American LOLeague ALOL Stars Applesauce: NL Shuts Out AL, Wright And Dickey Make Appearances, Dillon Gee Is DL'd With A Blood Clot

Two Outstanding Metropolitans.

The National League defeated the American League 8-0 in the 2012 All-Star game, showing that the NL really, really wanted to win home field advantage in the World Series more than the AL (OBVIOUSLY!). The Senior Circuit jumped out to a quick 5-0 lead, thanks to the first inning struggles of Justin Verlander, whose command was all over the place despite becoming a Cholula Flamethrower on his very first pitch. The big blow in the first inning came off the bat of Pablo Sandoval (BOOOOOO), who hit a bases clearing/Met fan trolling triple. Of course, the real show began in the fourth inning when MVP candidate/the best third baseman in baseball David Wright entered the game. Unfortunately, Wright went 0-2 with a strikeout. TRAID! R.A. Dickey came on in the sixth and threw a scoreless inning with a strikeout, while allowing a hit and hitting a batter. Hooray R.A.!

Meet the Mets

The big story on Tuesday was that righty Dillon Gee was hospitalized with a blood clot in his right shoulder. Gee had surgery to remove the clot and was placed on the disabled list. He'll be replaced by Miguel Batista for the time being. Leaving baseball aside, here's hoping that Dillon recovers from this quickly without any complications. Toby Hyde compiled a list of Major League pitchers who had blood clots at one point or another.

Chris Young will start for the Mets on Friday in place of Gee, followed by R.A. Dickey on Saturday and either Jon Niese or Johan Santana on Sunday, depending on the status of Johan's ankle. None of those starts will be going to Chris Schwinden, however. The recently reacquired pitcher finally cleared waivers and as a result, was removed from the 40-man roster.

With Gee headed to the DL, the Mets are likely to call up a reliever prior to Friday's game and it sounds like it'll either be Robert Carson or Josh Edgin.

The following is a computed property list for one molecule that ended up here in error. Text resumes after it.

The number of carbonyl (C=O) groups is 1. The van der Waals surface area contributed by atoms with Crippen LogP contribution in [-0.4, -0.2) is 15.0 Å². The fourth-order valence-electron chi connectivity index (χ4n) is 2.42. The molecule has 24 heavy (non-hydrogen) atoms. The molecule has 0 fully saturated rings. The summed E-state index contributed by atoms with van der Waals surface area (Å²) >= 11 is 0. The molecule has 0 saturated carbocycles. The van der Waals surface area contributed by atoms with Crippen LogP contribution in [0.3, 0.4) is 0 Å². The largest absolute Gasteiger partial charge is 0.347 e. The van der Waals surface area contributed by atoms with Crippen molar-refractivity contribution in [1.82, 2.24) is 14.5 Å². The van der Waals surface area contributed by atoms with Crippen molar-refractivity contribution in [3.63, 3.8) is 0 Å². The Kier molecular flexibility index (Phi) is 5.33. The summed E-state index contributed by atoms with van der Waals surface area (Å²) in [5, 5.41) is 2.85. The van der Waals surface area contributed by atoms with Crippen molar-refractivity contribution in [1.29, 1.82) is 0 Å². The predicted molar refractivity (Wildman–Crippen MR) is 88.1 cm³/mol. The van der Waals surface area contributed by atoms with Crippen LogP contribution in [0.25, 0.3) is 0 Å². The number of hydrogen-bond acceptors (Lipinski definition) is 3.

Interleague rivalry games, like the Mets and Yankees matchups, will be cut down to four games in 2013. You won't hear me complaining.

At Mets Minor League Blog, Toby started the midseason review of his 2012 Top 41 prospects list with #36-41.

Excellent piece at the Hardball Times, as Chris Lund reasons that Lucas Duda's swing can be "unlocked" by tweaking his toe tap, in order to keep his body more balanced.

Patrick Flood decided to ignore defensive metrics this season thanks to James Cannon Lazer but he took a peak to see how his EYEZ rated the Mets through the middle of the season. In case you haven't checked, the metrics say that Lucas Duda may be a special kind of awful out in right field.

Around the Majors

Bud Selig said all sorts of crazy things on Tuesday, making me assume he's either senile or an excellent troll. First, he said that "the appetite for more instant replay in the sports is very low". He then followed that up with the insane idea of using the DH in National League parks, while letting the pitcher hit in AL parks. I don't even know...what is going on here?

Heath Bell has been removed as Marlins closer again, as the Fish will go to a closer by committee for a little while. Remember when signing an aging closer for 3 years at $27 million sounded like a good idea? Oh right, it never sounded like a good idea.

Cole Hamels has a lot of friends at the moment, as he was recruited by Dodgers ace Clayton Kershaw to consider going out to LA. Meanwhile, Roy Halladay is going to begin a rehab assignment on Thursday.

Twins lefty reliever Glen Perkins has developed into a dominant reliever and what's more, Perkins is a True SABR and he regularly checks out his numbers on Fangraphs.

Former ace starter Ben Sheets is on the comeback trail with the Braves and will make his season debut against the Mets this Sunday.

Coca-Cola Field in Buffalo is the home of the Mets' AAA team, the Bisons. But the thought behind why the stadium was built 25 years ago was to attract a Major League team that they ultimately never got.

How about this: a man in Ohio found a gigantic stash of baseball cards from nearly a century ago that could be worth millions of dollars. Lucky guy.

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